Open Academy

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The hypothesis Facebook is exploring with Open Academy is that the best way to learn about software engineering is to do software engineering. As simple as that sounds, we have not traditionally done a good job with this in academia. CS departments may provide a project experience as part of the curriculum, but it typically does not map well to a real world software engineering experience. Facebook and the partner universities wants to do better.

To help bridge this gap between school and industry, last spring Facebook teamed up with Jay Borenstein, a computer science professor at Stanford, to launch Open Academy. Open Academy is a program designed to provide a practical, applied software engineering experience as part of a university student’s CS education. The program works closely with key faculty members at top CS universities to launch a course that matches students with active open source projects and mentors and allows them to receive academic credit for their contributions to the open source code base.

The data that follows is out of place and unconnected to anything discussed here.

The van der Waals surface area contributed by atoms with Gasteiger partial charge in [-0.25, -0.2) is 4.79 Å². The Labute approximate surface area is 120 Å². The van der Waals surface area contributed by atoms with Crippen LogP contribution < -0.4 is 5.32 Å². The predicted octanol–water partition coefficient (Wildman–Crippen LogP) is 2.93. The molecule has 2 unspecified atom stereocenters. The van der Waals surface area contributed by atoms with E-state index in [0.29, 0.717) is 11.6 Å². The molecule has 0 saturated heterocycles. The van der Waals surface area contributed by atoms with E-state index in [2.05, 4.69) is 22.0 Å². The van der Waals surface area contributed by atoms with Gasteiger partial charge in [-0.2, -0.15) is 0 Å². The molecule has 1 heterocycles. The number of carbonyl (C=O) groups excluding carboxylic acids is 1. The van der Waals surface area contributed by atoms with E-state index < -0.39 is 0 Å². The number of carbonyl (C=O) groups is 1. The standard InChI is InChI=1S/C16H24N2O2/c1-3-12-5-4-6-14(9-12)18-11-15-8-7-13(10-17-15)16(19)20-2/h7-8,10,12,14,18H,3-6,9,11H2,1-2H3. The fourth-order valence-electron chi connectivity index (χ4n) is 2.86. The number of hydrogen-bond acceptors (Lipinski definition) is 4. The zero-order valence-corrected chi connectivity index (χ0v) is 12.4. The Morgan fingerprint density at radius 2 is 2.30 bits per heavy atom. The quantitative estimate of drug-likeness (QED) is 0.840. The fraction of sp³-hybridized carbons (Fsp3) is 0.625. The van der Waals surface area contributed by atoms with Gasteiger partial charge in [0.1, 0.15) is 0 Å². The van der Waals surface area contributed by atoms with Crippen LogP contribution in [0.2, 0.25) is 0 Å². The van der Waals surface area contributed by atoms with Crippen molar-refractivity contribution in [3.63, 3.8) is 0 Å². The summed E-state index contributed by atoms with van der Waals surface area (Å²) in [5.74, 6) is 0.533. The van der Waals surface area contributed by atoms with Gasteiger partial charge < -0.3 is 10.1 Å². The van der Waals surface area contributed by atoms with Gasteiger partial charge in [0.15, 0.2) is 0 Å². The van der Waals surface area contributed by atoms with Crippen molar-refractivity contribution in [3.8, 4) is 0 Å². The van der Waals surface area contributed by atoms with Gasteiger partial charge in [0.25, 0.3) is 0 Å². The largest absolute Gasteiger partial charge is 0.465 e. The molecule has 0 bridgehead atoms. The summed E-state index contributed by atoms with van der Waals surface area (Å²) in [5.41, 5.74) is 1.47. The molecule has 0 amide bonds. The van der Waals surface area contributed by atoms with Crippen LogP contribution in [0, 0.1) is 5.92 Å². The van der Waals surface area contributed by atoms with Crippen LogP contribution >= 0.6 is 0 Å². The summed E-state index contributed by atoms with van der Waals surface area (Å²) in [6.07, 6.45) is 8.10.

Contents

How it works

  • A student team of 3-8 students, potentially spanning multiple universities, is formed
  • A matching process is run that puts a student team with an open source project
  • The team and a "mentor" from the open source project are flown to a location for a weekend ramp up hackathon (the location is Facebook headquarters in Menlo Park, CA). The students can work on improving the project in two ways: by knocking out low hanging fruit issues that already exist or by identifying and pursuing new functionality